An alternative preferred embodiment of the method of calculating the effective load is now described. The effective load for a target cell may be calculated as a function of the number of calls in the target cell and not in soft handoff with any other cell (Ko), the number of calls that are in soft handoff with the target cell and a non-target cell (Kh), and the number of calls in a non-target call that are not in soft handoff with the target cell (Kn). In particular, a weighted summation of the above factors, Ko, Kh, and Kn as set forth below is preferred:
The first weight, w1, should be less than one and the second weight, w2, should be less than the non-target cell interference divided by the number of non-target cells. In a particular example, w1=1 and w2=0.09. The origination and handoff thresholds in this embodiment are typically less than 20. For example, the origination threshold may be about 16 and the handoff threshold may be about 19.
Another alternative preferred embodiment of the method of calculating the effective load is now described. This embodiment is suitable to applications where CDMA system forward link overload protection is used. The effective load for a target cell may be calculated as a function of the number of calls in the target cell and not in soft handoff with any other cell (K0), the number of calls that are in soft handoff with the target cell and one non-target cell (K1), and the number of calls that are in soft handoff with the target cell and two non-target cells (K2). In particular, a weighted summation of the above factors, K0, K1, and K2 as set forth below is preferred:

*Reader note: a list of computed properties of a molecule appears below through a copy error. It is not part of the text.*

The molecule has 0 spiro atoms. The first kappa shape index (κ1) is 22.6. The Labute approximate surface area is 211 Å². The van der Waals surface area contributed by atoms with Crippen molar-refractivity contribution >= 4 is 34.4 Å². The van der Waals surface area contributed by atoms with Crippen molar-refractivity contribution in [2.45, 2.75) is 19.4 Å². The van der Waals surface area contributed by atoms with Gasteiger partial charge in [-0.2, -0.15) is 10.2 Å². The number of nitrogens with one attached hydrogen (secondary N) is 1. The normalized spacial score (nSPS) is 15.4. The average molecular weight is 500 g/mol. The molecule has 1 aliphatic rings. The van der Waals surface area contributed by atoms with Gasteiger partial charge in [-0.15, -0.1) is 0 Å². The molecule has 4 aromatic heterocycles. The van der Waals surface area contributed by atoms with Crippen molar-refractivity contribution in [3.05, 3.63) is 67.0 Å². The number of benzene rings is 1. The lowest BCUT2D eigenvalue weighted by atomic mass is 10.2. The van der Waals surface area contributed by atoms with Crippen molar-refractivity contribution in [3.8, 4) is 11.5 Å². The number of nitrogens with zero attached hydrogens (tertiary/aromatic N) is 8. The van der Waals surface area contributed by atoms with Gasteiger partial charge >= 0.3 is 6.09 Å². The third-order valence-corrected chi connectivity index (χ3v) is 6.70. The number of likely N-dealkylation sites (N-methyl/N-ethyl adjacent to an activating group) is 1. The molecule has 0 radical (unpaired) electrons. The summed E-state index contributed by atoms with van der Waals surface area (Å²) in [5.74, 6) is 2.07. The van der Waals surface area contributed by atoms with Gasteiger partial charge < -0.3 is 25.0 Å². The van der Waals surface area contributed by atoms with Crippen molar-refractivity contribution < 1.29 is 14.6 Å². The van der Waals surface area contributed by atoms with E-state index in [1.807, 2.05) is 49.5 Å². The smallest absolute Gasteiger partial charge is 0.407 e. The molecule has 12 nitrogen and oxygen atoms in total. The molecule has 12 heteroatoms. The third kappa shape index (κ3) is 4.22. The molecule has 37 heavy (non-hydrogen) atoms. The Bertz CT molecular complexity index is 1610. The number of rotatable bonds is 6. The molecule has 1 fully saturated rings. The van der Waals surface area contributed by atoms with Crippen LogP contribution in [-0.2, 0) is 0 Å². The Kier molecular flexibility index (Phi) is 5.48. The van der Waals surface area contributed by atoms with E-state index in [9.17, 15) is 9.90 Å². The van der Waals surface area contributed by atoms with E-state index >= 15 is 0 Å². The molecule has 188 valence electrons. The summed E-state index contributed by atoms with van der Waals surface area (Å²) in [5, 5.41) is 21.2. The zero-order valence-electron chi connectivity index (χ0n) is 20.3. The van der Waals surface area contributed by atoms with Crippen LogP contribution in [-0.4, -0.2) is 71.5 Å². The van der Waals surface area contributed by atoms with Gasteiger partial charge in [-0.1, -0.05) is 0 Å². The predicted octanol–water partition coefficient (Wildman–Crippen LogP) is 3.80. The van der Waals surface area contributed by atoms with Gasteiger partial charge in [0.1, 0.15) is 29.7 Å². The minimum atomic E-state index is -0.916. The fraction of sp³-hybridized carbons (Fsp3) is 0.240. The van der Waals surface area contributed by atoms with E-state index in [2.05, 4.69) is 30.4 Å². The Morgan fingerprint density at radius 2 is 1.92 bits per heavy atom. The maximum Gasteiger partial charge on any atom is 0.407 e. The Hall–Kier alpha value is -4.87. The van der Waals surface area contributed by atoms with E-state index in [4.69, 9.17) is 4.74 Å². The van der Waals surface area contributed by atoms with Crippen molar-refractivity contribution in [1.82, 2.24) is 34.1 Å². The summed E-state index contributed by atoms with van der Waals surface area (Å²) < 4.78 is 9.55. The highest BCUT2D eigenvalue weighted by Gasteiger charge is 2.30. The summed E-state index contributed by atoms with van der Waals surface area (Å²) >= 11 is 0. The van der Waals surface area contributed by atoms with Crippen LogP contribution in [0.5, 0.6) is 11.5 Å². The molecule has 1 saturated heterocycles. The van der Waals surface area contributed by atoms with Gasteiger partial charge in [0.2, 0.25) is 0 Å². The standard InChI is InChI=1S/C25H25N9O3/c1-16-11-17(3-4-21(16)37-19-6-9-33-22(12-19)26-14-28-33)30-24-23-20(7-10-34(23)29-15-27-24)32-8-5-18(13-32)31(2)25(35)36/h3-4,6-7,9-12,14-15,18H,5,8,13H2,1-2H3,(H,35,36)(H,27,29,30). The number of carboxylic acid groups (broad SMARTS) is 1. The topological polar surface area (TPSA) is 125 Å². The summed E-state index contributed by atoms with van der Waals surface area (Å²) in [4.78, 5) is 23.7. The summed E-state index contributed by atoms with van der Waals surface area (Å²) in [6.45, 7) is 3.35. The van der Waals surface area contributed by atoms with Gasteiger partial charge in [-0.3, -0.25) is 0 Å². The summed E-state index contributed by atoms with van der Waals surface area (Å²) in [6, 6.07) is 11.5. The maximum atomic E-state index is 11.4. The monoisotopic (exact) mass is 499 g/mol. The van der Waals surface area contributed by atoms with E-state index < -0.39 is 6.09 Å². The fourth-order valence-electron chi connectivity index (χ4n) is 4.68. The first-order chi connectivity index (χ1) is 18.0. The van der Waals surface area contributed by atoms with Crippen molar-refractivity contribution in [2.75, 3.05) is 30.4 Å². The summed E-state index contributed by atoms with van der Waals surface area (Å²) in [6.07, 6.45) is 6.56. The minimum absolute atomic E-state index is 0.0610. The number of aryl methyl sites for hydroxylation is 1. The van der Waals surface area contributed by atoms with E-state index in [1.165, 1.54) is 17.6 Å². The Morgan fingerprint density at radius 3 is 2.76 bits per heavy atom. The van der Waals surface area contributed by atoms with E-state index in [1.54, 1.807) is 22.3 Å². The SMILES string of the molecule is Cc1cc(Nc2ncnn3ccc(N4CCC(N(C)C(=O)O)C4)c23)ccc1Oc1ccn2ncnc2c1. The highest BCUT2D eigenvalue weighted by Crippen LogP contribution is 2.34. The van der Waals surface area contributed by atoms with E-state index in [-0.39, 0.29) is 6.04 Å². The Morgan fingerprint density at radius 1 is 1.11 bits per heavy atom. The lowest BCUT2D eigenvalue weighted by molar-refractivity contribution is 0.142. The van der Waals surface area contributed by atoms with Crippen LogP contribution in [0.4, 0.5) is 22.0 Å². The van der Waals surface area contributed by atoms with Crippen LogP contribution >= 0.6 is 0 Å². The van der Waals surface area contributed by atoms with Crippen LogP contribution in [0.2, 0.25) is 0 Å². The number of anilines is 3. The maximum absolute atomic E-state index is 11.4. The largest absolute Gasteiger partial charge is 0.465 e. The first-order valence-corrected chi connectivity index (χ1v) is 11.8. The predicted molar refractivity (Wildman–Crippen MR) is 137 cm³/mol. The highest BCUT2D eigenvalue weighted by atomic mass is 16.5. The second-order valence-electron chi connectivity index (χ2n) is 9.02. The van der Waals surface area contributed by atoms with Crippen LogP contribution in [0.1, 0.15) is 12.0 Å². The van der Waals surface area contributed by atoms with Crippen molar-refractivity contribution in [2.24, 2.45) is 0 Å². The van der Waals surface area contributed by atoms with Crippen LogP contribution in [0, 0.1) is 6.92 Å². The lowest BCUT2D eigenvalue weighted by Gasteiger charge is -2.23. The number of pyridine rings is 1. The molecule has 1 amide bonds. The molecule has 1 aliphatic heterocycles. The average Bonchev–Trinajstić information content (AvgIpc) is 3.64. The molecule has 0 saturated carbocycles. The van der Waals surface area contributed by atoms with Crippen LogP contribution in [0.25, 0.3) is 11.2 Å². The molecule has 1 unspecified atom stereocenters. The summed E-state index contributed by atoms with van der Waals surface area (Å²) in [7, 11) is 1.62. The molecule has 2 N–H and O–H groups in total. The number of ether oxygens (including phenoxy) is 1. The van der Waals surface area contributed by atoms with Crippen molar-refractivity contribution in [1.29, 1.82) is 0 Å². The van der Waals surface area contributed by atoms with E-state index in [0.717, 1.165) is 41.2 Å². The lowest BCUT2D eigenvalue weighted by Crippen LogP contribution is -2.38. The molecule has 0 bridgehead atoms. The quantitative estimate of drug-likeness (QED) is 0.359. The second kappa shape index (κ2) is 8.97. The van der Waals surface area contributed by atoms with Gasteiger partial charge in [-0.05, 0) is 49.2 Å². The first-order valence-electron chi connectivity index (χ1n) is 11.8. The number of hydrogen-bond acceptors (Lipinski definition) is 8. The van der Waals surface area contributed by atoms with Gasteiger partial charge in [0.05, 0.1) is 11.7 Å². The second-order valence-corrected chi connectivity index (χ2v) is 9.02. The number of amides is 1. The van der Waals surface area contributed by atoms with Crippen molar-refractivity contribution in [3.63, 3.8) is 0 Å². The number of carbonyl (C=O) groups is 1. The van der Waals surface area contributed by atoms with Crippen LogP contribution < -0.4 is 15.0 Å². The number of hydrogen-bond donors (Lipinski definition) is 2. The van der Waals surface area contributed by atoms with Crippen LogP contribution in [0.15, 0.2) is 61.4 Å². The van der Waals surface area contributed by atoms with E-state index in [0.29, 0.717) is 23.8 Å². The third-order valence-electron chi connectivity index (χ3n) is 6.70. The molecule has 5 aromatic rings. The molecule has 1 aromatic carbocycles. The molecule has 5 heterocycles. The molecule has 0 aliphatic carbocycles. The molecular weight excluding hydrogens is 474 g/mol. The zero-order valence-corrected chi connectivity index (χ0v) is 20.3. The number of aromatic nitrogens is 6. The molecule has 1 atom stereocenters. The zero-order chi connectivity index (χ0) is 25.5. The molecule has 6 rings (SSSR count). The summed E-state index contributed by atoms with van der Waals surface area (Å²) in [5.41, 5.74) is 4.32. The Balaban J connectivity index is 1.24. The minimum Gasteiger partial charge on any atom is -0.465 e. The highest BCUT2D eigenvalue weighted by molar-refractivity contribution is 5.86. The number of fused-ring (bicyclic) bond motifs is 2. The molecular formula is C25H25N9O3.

The weights v0, v1, and v2 are proportional to the average power to be allocated in the target cell to mobiles in the various types of a soft handoff. For example, the weights may be set as follows: v1=1, v2=0.9, and v3=0.8. The origination and handoff thresholds may be set to 15 and 18 respectively.
FIG. 4 is a flow chart illustrating a preferred embodiment of a carrier selection routine that may be programmed into the controller 200 in communication with the base site 101 in a system that has multiple carriers per cell 130. Referring to FIG. 3, the controller 200 calculates a first effective load for a first carrier, at 302, and calculates a second effective load for a second carrier, at 304. Both the first and second carriers are supported by the base site 101 and are used to communicate with communication units 103, 104. At 306, a comparison is made between the first effective load and the second effective load. If the first effective load exceeds the second effective load, then the controller 200 selects the second carrier, at 308, and places a call over the second carrier, at 310. However, if the first effective load does not exceed the second effective load, then the controller 200 selects the first carrier, at 312, and places the call over the first carrier. A person having ordinary skill in the art will appreciate that the selected carrier may either be used for a call origination or for a hard handoff.